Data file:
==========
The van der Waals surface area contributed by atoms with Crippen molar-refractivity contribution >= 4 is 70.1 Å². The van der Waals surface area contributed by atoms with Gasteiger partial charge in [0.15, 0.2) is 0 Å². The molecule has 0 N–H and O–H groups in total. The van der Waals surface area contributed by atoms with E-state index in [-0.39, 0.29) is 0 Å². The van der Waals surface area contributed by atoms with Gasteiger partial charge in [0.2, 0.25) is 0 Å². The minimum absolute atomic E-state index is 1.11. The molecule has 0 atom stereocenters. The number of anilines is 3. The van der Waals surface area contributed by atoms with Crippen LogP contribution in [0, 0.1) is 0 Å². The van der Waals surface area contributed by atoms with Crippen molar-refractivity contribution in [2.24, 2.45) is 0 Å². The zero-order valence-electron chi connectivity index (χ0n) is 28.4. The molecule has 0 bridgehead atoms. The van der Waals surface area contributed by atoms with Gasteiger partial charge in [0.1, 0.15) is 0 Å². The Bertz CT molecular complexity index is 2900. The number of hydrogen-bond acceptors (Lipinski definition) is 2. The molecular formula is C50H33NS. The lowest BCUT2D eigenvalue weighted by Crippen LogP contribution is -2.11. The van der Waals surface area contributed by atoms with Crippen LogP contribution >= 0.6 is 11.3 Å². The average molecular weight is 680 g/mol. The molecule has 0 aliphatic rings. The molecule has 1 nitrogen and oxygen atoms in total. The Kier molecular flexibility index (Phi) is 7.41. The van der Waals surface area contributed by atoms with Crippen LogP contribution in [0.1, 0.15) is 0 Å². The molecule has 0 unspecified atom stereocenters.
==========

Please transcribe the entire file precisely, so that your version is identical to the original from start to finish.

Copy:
The van der Waals surface area contributed by atoms with Crippen molar-refractivity contribution >= 4 is 70.1 Å². The van der Waals surface area contributed by atoms with Gasteiger partial charge in [0.15, 0.2) is 0 Å². The molecule has 0 N–H and O–H groups in total. The van der Waals surface area contributed by atoms with E-state index in [-0.39, 0.29) is 0 Å². The van der Waals surface area contributed by atoms with Gasteiger partial charge in [0.2, 0.25) is 0 Å². The minimum absolute atomic E-state index is 1.11. The molecule has 0 atom stereocenters. The number of anilines is 3. The van der Waals surface area contributed by atoms with Crippen LogP contribution in [0, 0.1) is 0 Å². The van der Waals surface area contributed by atoms with Crippen molar-refractivity contribution in [2.24, 2.45) is 0 Å². The zero-order valence-electron chi connectivity index (χ0n) is 28.4. The molecule has 0 bridgehead atoms. The van der Waals surface area contributed by atoms with Gasteiger partial charge in [0.1, 0.15) is 0 Å². The Bertz CT molecular complexity index is 2900. The number of hydrogen-bond acceptors (Lipinski definition) is 2. The molecular formula is C50H33NS. The lowest BCUT2D eigenvalue weighted by Crippen LogP contribution is -2.11. The van der Waals surface area contributed by atoms with Crippen LogP contribution >= 0.6 is 11.3 Å². The average molecular weight is 680 g/mol. The molecule has 0 aliphatic rings. The molecule has 1 nitrogen and oxygen atoms in total. The Kier molecular flexibility index (Phi) is 7.41. The van der Waals surface area contributed by atoms with Crippen LogP contribution in [0.1, 0.15) is 0 Å². The molecule has 0 unspecified atom stereocenters.